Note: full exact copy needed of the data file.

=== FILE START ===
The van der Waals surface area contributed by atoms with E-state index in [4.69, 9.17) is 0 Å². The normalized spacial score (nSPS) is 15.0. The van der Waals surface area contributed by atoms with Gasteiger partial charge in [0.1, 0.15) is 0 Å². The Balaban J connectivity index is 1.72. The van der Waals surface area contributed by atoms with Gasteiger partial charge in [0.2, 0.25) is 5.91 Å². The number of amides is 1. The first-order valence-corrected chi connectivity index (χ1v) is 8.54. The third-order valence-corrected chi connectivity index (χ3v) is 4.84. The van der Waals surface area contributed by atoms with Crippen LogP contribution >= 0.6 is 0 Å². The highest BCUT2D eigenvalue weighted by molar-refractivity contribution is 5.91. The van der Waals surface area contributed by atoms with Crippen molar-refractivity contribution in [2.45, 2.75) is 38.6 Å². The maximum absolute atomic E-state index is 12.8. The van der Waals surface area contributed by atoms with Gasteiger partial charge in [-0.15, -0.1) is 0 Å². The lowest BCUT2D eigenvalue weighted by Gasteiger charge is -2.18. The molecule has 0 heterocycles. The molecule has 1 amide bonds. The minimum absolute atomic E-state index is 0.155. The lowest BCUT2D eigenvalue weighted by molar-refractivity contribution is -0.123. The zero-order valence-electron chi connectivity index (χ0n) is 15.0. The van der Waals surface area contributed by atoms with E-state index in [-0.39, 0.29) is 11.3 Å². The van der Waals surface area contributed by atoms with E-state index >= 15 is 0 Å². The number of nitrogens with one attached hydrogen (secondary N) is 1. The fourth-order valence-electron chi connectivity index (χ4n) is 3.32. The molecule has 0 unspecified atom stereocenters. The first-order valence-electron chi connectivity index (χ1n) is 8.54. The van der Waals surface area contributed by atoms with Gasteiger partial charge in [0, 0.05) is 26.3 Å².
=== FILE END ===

The van der Waals surface area contributed by atoms with E-state index in [4.69, 9.17) is 0 Å². The normalized spacial score (nSPS) is 15.0. The van der Waals surface area contributed by atoms with Gasteiger partial charge in [0.1, 0.15) is 0 Å². The Balaban J connectivity index is 1.72. The van der Waals surface area contributed by atoms with Gasteiger partial charge in [0.2, 0.25) is 5.91 Å². The number of amides is 1. The first-order valence-corrected chi connectivity index (χ1v) is 8.54. The third-order valence-corrected chi connectivity index (χ3v) is 4.84. The van der Waals surface area contributed by atoms with Crippen LogP contribution >= 0.6 is 0 Å². The highest BCUT2D eigenvalue weighted by molar-refractivity contribution is 5.91. The van der Waals surface area contributed by atoms with Crippen molar-refractivity contribution in [2.45, 2.75) is 38.6 Å². The maximum absolute atomic E-state index is 12.8. The van der Waals surface area contributed by atoms with Gasteiger partial charge in [-0.15, -0.1) is 0 Å². The lowest BCUT2D eigenvalue weighted by Gasteiger charge is -2.18. The molecule has 0 heterocycles. The molecule has 1 amide bonds. The minimum absolute atomic E-state index is 0.155. The lowest BCUT2D eigenvalue weighted by molar-refractivity contribution is -0.123. The zero-order valence-electron chi connectivity index (χ0n) is 15.0. The van der Waals surface area contributed by atoms with E-state index in [-0.39, 0.29) is 11.3 Å². The van der Waals surface area contributed by atoms with E-state index >= 15 is 0 Å². The number of nitrogens with one attached hydrogen (secondary N) is 1. The fourth-order valence-electron chi connectivity index (χ4n) is 3.32. The molecule has 0 unspecified atom stereocenters. The first-order valence-electron chi connectivity index (χ1n) is 8.54. The van der Waals surface area contributed by atoms with Gasteiger partial charge in [0, 0.05) is 26.3 Å².